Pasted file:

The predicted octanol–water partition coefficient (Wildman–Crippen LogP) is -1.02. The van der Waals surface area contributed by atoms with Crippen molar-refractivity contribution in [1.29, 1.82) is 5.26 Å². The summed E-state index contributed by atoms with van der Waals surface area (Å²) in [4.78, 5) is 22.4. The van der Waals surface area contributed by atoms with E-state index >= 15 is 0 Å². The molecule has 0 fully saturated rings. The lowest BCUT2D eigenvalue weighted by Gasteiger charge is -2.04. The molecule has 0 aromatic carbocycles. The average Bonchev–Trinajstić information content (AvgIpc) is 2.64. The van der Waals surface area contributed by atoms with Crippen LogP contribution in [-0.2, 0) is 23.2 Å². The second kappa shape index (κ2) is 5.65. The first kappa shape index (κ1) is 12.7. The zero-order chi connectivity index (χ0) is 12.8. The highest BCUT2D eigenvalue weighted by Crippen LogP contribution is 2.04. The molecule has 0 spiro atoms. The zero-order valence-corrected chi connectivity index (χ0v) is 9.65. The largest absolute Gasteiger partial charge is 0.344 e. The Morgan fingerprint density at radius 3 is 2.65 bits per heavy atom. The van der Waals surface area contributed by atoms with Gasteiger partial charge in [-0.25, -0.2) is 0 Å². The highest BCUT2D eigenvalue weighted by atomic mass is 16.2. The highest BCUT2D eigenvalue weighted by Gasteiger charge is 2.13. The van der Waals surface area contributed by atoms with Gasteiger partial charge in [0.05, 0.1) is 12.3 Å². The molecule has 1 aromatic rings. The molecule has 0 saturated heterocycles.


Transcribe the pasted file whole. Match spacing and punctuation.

The predicted octanol–water partition coefficient (Wildman–Crippen LogP) is -1.02. The van der Waals surface area contributed by atoms with Crippen molar-refractivity contribution in [1.29, 1.82) is 5.26 Å². The summed E-state index contributed by atoms with van der Waals surface area (Å²) in [4.78, 5) is 22.4. The van der Waals surface area contributed by atoms with E-state index >= 15 is 0 Å². The molecule has 0 fully saturated rings. The lowest BCUT2D eigenvalue weighted by Gasteiger charge is -2.04. The molecule has 0 aromatic carbocycles. The average Bonchev–Trinajstić information content (AvgIpc) is 2.64. The van der Waals surface area contributed by atoms with Crippen LogP contribution in [-0.2, 0) is 23.2 Å². The second kappa shape index (κ2) is 5.65. The first kappa shape index (κ1) is 12.7. The zero-order chi connectivity index (χ0) is 12.8. The highest BCUT2D eigenvalue weighted by Crippen LogP contribution is 2.04. The molecule has 0 spiro atoms. The zero-order valence-corrected chi connectivity index (χ0v) is 9.65. The largest absolute Gasteiger partial charge is 0.344 e. The Morgan fingerprint density at radius 3 is 2.65 bits per heavy atom. The van der Waals surface area contributed by atoms with Gasteiger partial charge in [-0.25, -0.2) is 0 Å². The highest BCUT2D eigenvalue weighted by atomic mass is 16.2. The highest BCUT2D eigenvalue weighted by Gasteiger charge is 2.13. The van der Waals surface area contributed by atoms with Gasteiger partial charge in [0.05, 0.1) is 12.3 Å². The molecule has 1 aromatic rings. The molecule has 0 saturated heterocycles.